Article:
Basketball Lesson #4

David’s Basketball Lesson #4:

An Undervalued Technique: Holding the Follow Through

By now you should be beginning to see some of the benefits from exhaling as you shoot. If you haven’t noticed any improvement, you may need to contact me so I can determine what is going on. My phone # is 360 305-7084 or e-mail me at

In this lesson you will learn a technique that is taught but not emphasized. There are many reasons why this works and I won’t go into them here. Please just trust me and work on it. You can then determine for yourself how well it works.

Want more ideas on how you can improve your shooting? Buy my book Becoming A Zen-Sational Basketball Shooter.

Here is the Lesson on holding your follow through.

An Undervalued Technique: Holding the Follow Through

Have you ever heard of holding your arm and hand after you shoot? This is one of the “dirty little secrets” of shooting. Holding after you shoot means that your arm, wrist and hand come to an absolute (and absolutely relaxed) stop  when you follow through until your ball actually reaches the basket. What this will do for you is to help take away your physical reaction to your shot. The natural tendencies are to react in some way. When you make it truly OK to miss your shot (or make it) without judgment then your body can and will take over for you.

Holding for that long is not easy as you will want to move on. Of course, the best time and the easiest time to do this is when shooting free throws. In any case, really work on this in practice and then see if you can do it when you are actually playing in a game.

Let me tell you an interesting story. I went to a Slam semi-pro basketball game in my home town and I was watching them warm up. There was this one player who actually held his arm and wrist on his follow through every time until the ball reached the rim or backboard.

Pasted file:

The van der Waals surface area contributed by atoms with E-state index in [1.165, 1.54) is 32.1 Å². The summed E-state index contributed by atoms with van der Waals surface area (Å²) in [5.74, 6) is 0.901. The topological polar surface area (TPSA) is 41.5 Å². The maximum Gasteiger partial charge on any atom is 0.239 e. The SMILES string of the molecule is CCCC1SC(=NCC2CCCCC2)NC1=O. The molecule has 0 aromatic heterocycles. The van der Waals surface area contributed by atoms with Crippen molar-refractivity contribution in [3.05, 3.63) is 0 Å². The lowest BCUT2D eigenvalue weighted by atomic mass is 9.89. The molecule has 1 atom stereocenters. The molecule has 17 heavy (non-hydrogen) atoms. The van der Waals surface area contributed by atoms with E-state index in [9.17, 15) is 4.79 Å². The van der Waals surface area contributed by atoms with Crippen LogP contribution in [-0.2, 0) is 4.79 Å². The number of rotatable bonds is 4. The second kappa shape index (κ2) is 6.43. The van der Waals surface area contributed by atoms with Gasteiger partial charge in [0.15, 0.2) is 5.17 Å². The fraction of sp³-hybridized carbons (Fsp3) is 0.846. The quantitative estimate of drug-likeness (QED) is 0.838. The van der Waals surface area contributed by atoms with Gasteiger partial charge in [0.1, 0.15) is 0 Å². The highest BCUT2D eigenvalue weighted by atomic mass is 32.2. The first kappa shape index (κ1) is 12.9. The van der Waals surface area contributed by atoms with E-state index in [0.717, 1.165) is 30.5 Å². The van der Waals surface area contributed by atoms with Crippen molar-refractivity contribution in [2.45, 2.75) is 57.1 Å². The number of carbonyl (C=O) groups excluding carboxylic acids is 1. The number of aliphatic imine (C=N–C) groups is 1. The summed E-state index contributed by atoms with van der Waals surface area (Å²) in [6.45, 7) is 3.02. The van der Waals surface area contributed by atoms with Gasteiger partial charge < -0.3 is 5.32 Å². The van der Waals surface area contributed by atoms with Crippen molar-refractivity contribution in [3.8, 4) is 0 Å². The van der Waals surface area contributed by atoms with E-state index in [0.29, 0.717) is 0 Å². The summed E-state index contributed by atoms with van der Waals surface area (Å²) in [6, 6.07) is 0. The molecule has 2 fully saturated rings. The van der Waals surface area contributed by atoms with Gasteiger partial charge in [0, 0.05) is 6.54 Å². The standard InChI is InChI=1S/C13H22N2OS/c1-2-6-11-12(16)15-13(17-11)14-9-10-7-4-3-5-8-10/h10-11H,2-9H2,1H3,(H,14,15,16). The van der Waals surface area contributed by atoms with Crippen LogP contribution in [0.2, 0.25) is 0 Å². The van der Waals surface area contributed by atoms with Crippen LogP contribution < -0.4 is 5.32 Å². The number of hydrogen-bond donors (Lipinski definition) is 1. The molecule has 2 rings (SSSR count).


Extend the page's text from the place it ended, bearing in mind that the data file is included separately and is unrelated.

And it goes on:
He started shooting baskets close to the side line and behind the three point line. He then proceeded to shoot baskets all the way around the three point line to the other sideline. He must have taken 10 to 12 shots. What was amazing was that he did not miss a shot. All 10 to 12 balls went in. Now maybe you can say that holding his arm until the ball reached the basket was not the reason why he made all of his shots, but just maybe it was a huge factor.

Unfortunately, he did not get any play time in that game. I did want to see if he was able to hold his arm that long when he was actually playing. I also wanted to see how well he shot under the pressure of having his opponent in his face, but there was no doubt that he could really shoot.

After the game I talked to him and he told me of another reason to hold your follow through. Because your arm is still “out there” there is a more likely chance of being fouled. That alone would be worth learning this, don’t you think?

So, go ahead and work on this and see what happens. It is very simple. Just hold your follow through until the ball reaches the rim making sure that the arm, wrist and fingers are very relaxed.